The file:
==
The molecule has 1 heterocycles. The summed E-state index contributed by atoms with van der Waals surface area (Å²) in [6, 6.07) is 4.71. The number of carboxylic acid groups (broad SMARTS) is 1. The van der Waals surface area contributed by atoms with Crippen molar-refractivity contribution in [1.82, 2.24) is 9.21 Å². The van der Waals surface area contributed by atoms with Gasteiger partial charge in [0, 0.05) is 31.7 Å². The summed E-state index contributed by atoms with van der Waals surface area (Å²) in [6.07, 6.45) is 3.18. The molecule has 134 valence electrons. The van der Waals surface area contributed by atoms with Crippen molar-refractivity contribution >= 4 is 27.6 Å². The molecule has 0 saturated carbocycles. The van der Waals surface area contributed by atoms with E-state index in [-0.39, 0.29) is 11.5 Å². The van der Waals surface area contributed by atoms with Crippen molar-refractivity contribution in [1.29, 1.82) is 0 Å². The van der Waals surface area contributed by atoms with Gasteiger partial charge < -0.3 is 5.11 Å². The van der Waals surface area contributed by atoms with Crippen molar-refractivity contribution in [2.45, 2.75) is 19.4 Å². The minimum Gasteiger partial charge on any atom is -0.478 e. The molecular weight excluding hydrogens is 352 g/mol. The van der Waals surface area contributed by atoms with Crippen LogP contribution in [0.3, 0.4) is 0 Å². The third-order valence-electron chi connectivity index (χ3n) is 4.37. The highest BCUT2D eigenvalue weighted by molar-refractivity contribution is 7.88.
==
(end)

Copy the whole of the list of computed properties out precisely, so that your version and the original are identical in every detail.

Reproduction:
The molecule has 1 heterocycles. The summed E-state index contributed by atoms with van der Waals surface area (Å²) in [6, 6.07) is 4.71. The number of carboxylic acid groups (broad SMARTS) is 1. The van der Waals surface area contributed by atoms with Crippen molar-refractivity contribution in [1.82, 2.24) is 9.21 Å². The van der Waals surface area contributed by atoms with Gasteiger partial charge in [0, 0.05) is 31.7 Å². The summed E-state index contributed by atoms with van der Waals surface area (Å²) in [6.07, 6.45) is 3.18. The molecule has 134 valence electrons. The van der Waals surface area contributed by atoms with Crippen molar-refractivity contribution >= 4 is 27.6 Å². The molecule has 0 saturated carbocycles. The van der Waals surface area contributed by atoms with E-state index in [-0.39, 0.29) is 11.5 Å². The van der Waals surface area contributed by atoms with Crippen molar-refractivity contribution in [1.29, 1.82) is 0 Å². The van der Waals surface area contributed by atoms with Gasteiger partial charge < -0.3 is 5.11 Å². The van der Waals surface area contributed by atoms with Crippen molar-refractivity contribution in [2.45, 2.75) is 19.4 Å². The minimum Gasteiger partial charge on any atom is -0.478 e. The molecular weight excluding hydrogens is 352 g/mol. The van der Waals surface area contributed by atoms with Crippen LogP contribution in [0.3, 0.4) is 0 Å². The third-order valence-electron chi connectivity index (χ3n) is 4.37. The highest BCUT2D eigenvalue weighted by molar-refractivity contribution is 7.88.